With her hit song "Tim McGraw,"Swift conveys a musical kind of nostalgia when she hears a special song from McGraw. It's uncanny that she can have that kind of perspective at such a young age. Swift has joined the ingénue country club with stars like Tanya Tucker, Marie Osmond and LeAnn Rimes, in the fact that she has achieved a hit single before her 18 th birthday.

Next in line to perform was the incomparable Ronnie Milsap. He is one of the most recognizable voices of new country/pop sound from the 70's, 80's and 90's with a string of 40 number one country hits, third only to Conway Twitty and (current tour mate) George Strait.

After Swift had exited the stage, immediately the stage hands set up three keyboard/piano stations for Milsap so that he could, 'see what's going on' in different areas of the audience while rolling though a sixteen song set.

During a five song medley you could feel the fires of passion as he pounded the ivories, parlaying treasured songs into treasured memories. At the completion of "No Getting Over Me"he stood up from the piano triumphantly and absorbed the adoration of his work by standing a foot or two away from the edge of the stage. To observe someone bask in a well-deserved celebration of love was inspirational. Though he couldn't see it, you could tell that he felt the standing ovation.

Blind from birth, Milsap tapped into his other senses to develop into an extraordinary musical talent. They say when you loose one of your senses the other ones intensify. Some of this intensity came forth during his studio session days in playing keyboards on Elvis' "Kentucky Rain" and singing harmony on "Don't Cry Daddy."How profound that a blind man sings of how he sees love affect people's lives.

Millsap's song titles have a tendency to read like a discussion, and are sometimes quite long, but that doesn't take away from the sentiment in his voice. At 59 he is touring in support of his current release, "My Life," to which he plays the title track and the song "You Don't Know My Love." His new music is a departure from songs of woo and woe. This new record finds Milsap in a reflective mode where he expands his vision of having a love life to a life well loved.

Milsap closed by covering an old Rolling Stones' song, "Honky-Tonk Woman," setting the audience's line of sight strait ahead for the main attraction. With 53 hit records (and counting) it was time to meat the man behind the legend; George Strait.

In the music business, the story of George Strait is not a typical one. You see, he's stayed true to his musical roots for over 25 years. He has one of the most successful box sets in country music and is still out there recording and touring. This is what music business executives really want out of an artist; consistency.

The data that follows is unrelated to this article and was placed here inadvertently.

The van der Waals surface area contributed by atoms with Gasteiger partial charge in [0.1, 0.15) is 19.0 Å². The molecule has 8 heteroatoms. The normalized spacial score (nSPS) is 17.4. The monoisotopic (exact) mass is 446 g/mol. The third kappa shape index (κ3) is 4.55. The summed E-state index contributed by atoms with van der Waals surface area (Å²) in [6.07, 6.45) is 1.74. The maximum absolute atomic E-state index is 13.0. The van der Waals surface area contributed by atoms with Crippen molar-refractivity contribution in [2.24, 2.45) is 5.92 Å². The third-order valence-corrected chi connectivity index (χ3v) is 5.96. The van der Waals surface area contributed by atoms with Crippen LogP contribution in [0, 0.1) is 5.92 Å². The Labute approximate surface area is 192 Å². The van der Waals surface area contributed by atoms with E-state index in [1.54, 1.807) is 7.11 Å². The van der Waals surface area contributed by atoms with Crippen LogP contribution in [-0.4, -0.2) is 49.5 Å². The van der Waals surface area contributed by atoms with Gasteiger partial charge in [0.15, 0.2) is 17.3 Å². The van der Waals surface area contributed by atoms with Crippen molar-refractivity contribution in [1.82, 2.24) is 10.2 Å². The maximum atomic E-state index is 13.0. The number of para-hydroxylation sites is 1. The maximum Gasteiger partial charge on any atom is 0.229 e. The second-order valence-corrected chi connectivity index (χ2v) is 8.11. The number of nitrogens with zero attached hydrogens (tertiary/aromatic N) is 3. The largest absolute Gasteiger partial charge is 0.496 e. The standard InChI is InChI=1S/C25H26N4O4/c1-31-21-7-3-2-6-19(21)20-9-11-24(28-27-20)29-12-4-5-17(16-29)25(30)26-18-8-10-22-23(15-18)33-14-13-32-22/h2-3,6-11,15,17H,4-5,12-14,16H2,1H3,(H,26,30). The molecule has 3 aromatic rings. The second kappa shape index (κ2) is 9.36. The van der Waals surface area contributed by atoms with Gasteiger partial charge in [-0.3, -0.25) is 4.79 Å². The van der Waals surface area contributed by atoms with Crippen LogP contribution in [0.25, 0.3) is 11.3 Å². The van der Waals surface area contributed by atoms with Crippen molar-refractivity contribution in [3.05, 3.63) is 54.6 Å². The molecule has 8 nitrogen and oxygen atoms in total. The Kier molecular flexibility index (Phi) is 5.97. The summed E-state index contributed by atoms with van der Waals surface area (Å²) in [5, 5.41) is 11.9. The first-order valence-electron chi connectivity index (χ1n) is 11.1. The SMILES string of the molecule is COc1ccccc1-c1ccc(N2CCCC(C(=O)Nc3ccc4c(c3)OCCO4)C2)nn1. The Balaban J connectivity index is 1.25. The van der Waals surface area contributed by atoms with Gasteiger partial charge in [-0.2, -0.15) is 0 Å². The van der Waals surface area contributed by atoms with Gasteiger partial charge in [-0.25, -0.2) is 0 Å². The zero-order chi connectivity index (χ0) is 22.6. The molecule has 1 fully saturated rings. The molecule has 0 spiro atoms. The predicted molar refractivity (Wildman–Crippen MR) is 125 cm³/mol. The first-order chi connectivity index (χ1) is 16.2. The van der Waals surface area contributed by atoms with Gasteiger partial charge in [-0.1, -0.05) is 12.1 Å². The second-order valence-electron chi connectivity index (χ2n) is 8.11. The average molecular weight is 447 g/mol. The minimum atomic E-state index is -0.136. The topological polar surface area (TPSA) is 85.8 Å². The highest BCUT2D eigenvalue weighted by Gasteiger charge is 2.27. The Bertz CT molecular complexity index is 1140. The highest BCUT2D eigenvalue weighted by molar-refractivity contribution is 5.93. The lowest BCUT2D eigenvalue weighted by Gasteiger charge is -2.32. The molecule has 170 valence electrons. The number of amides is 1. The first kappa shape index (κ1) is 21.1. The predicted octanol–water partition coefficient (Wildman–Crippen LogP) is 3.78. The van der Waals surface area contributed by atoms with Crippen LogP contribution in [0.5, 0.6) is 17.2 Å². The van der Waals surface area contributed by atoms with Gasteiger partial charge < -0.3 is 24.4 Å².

Struttin' out into the wide open, Strait took his rightful place center stage and performed an extensive set of hit after hit until the crowd had to go home. A Strait song is kind of like budding up to your best friend and sharin' stories on how you got to be buddies. Opening up with, "Honk if you honky-tonk"he set out to bring the roadhouse feel to such a large venue.

You really get the feeling like he is just kicking back playin' some of your favorite ole' tunes while you toss back a couple of whiskeys washed down with beer. Brining back songs from his entire catalogue, folks were treated to a real nice slice of the strait life. With songs like, "Check yes or no," "She'll leave you with a smile," "I just want to dance with you," and "All My Ex's Live In Texas" takes you though a lyrical journey of the life cycle of love.

During the song, "How bout them cowgirls" video cameras took random shots of the audience members and put them on projection screens. Some gals were looking for themselves up on the video monitors; some were just enchanted with Straits solid tones.

The merchandise on Strait's tour gets the, 'did you really mean to put it that way' award. The concert T-shirt for this tour displayed the text, "Damn Strait." I could just see a flood of alternative lifestyle folks snatching up these items and displaying them proudly in gay bars all over town. It even sparked a conversation with a whiskey friendly bartender from Chicago's Coyote Ugly who was in attendance at the show. She noted that her boyfriend wanted to get in on the act and wear the kind of boy shorts that she sports at her job only with the text 'Strait' across his keister. The bartender in question, asked me to not mention her name so Jamie you got my word.

It's hard to leave a Strait show. With each song you are constantly reminded of stories from your own past and how a good song can take you back in time. George Strait is just timeless and at 55 he doesn't seem like he's goin' to settle down soon. I guess it just comes natural to him.

Story by Jackie Lee King